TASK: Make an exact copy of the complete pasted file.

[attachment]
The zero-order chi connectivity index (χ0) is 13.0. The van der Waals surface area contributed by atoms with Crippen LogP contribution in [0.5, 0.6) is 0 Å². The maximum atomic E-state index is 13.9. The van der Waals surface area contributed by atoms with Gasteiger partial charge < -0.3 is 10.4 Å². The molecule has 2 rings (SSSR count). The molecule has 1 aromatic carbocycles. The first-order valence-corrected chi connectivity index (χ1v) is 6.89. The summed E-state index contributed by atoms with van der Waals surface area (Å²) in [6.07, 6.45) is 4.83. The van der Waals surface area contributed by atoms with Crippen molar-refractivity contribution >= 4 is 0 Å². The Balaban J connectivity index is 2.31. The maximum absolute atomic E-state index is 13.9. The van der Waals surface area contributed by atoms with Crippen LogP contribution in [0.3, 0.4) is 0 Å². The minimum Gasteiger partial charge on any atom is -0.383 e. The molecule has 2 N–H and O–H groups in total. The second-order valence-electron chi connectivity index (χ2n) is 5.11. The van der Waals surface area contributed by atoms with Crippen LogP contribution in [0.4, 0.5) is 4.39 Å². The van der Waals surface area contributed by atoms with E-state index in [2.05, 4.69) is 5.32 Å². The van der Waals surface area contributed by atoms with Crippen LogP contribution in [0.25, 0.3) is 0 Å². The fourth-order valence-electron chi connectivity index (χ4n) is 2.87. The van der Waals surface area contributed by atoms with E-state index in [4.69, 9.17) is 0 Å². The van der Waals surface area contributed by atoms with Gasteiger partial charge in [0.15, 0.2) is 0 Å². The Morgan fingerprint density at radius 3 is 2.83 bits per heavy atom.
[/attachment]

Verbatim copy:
The zero-order chi connectivity index (χ0) is 13.0. The van der Waals surface area contributed by atoms with Crippen LogP contribution in [0.5, 0.6) is 0 Å². The maximum atomic E-state index is 13.9. The van der Waals surface area contributed by atoms with Gasteiger partial charge < -0.3 is 10.4 Å². The molecule has 2 rings (SSSR count). The molecule has 1 aromatic carbocycles. The first-order valence-corrected chi connectivity index (χ1v) is 6.89. The summed E-state index contributed by atoms with van der Waals surface area (Å²) in [6.07, 6.45) is 4.83. The van der Waals surface area contributed by atoms with Crippen molar-refractivity contribution >= 4 is 0 Å². The Balaban J connectivity index is 2.31. The maximum absolute atomic E-state index is 13.9. The van der Waals surface area contributed by atoms with Crippen LogP contribution in [0.3, 0.4) is 0 Å². The minimum Gasteiger partial charge on any atom is -0.383 e. The molecule has 2 N–H and O–H groups in total. The second-order valence-electron chi connectivity index (χ2n) is 5.11. The van der Waals surface area contributed by atoms with Crippen LogP contribution in [0.4, 0.5) is 4.39 Å². The van der Waals surface area contributed by atoms with E-state index in [2.05, 4.69) is 5.32 Å². The van der Waals surface area contributed by atoms with Crippen LogP contribution in [0.25, 0.3) is 0 Å². The fourth-order valence-electron chi connectivity index (χ4n) is 2.87. The van der Waals surface area contributed by atoms with E-state index in [4.69, 9.17) is 0 Å². The van der Waals surface area contributed by atoms with Gasteiger partial charge in [0.15, 0.2) is 0 Å². The Morgan fingerprint density at radius 3 is 2.83 bits per heavy atom.